Andrew Sullivan provides the conservative rationale for backing the ‘Occupy Wall St’ movement that looks like it is here to stay:
I’ve arrived at the conclusion these past few years that the kind of fantastic income and wealth inequalities in this country (and the trends that keep reinforcing them) are a threat to our political and social order. The massive concentration of wealth at the top is undermining some core assumptions about common citizenship, even within a free market economy, especially since much of the wealth seems acquired by accounting chicanery, crony capitalism and a K-Street fix. As such, conservatives should be worrying about inequality as much as liberals. So far, this is largely a peaceful, groovy, inchoate protest against the right target: the concentration of wealth in the financial sector and its immunity from any kind of social or political accountability for its role in the unending recession in people’s incomes. I see nothing more culturally out there in these protests that were not in the Tea Party protests – from the other side. One man’s nose-ringed hippie is another woman’s costumed Tea Partier.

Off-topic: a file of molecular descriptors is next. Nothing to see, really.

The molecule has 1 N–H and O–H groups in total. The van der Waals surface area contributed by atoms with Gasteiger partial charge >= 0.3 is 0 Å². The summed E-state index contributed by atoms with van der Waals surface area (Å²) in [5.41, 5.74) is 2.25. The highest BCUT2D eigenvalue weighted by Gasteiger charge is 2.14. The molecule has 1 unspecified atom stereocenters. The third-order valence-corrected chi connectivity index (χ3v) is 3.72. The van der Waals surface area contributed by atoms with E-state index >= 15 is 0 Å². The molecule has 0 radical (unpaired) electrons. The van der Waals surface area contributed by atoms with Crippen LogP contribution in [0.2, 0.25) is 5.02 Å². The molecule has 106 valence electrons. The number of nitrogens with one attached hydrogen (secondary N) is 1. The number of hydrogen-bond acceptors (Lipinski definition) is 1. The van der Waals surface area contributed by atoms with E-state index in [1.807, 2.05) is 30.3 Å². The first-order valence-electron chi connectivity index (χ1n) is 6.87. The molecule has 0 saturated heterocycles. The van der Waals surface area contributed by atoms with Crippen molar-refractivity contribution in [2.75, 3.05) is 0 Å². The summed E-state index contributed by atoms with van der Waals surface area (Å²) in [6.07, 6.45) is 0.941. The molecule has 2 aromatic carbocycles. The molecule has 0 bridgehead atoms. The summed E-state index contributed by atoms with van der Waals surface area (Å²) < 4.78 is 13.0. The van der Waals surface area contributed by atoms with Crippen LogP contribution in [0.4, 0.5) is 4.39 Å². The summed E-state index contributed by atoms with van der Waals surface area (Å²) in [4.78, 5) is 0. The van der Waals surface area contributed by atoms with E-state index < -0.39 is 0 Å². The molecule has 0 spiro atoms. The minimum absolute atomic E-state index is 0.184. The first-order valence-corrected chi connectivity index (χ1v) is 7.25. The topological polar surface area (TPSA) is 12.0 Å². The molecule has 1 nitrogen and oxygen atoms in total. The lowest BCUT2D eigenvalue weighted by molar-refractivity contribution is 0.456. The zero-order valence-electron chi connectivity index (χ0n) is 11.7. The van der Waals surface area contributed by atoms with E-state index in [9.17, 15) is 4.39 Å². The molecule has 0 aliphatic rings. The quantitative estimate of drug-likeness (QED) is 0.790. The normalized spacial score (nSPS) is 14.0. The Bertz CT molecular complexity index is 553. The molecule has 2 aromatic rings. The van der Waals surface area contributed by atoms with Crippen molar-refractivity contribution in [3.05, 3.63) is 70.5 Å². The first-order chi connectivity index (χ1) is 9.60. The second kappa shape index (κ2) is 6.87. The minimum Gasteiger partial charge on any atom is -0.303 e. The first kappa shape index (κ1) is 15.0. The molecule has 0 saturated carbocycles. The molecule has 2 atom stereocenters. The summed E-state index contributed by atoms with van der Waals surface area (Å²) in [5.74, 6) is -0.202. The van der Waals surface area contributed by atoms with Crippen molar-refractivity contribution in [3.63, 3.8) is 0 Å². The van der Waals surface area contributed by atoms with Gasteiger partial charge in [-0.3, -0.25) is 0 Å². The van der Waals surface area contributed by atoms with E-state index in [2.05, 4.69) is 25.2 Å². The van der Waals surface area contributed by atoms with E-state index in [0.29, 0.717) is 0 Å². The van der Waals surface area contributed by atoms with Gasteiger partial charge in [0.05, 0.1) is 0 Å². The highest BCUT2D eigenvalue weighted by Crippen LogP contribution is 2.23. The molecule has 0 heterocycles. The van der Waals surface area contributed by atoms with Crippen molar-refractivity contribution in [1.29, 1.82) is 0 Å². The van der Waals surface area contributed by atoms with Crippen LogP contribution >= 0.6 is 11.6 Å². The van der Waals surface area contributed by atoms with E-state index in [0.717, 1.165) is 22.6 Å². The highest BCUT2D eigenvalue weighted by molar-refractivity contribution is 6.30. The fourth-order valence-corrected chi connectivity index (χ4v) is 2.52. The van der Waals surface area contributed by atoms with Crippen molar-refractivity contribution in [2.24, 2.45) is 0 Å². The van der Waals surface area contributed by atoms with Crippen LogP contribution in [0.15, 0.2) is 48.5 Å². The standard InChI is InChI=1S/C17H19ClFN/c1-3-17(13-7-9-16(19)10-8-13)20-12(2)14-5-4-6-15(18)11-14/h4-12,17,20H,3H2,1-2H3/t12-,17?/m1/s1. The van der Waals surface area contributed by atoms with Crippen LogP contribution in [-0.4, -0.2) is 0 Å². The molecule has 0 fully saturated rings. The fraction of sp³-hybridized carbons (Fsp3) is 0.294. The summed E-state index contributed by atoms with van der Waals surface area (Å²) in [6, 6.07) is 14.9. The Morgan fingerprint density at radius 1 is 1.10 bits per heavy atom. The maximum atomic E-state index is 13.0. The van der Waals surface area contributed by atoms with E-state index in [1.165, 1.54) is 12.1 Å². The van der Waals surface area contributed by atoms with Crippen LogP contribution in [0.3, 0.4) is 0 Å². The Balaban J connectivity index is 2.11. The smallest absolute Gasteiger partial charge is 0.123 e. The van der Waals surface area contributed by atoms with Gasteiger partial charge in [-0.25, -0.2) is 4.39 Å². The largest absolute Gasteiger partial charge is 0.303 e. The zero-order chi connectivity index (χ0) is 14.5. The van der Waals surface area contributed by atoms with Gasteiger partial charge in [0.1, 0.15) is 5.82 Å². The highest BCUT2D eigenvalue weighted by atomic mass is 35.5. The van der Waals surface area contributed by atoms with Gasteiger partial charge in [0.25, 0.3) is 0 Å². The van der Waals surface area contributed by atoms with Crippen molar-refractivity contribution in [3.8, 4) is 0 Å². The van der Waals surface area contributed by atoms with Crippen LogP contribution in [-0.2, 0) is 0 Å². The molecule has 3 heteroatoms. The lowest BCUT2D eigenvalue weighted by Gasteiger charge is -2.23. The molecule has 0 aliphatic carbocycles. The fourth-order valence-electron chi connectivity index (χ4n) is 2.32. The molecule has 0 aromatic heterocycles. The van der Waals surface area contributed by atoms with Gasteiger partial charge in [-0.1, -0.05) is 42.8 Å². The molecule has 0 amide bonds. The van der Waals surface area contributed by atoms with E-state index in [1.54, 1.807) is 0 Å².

There is nothing conservative about the economic system most Americans live under. It is a debt based, consumer driven system with no thought for prudence or fiscal planning. To boot, the rich are protected by the nanny state while the rest live under a brutalist free black hole where those who lose die.
‘Occupy Wall St’ should be joined by anyone disturbed by monumental corruption and corporate malfeasance regardless of political labels.
Ben Cohen is the editor and founder of The Daily Banter. He lives in Washington DC where he does podcasts, teaches Martial Arts, and tries to be a good father. He would be extremely disturbed if you took him too seriously.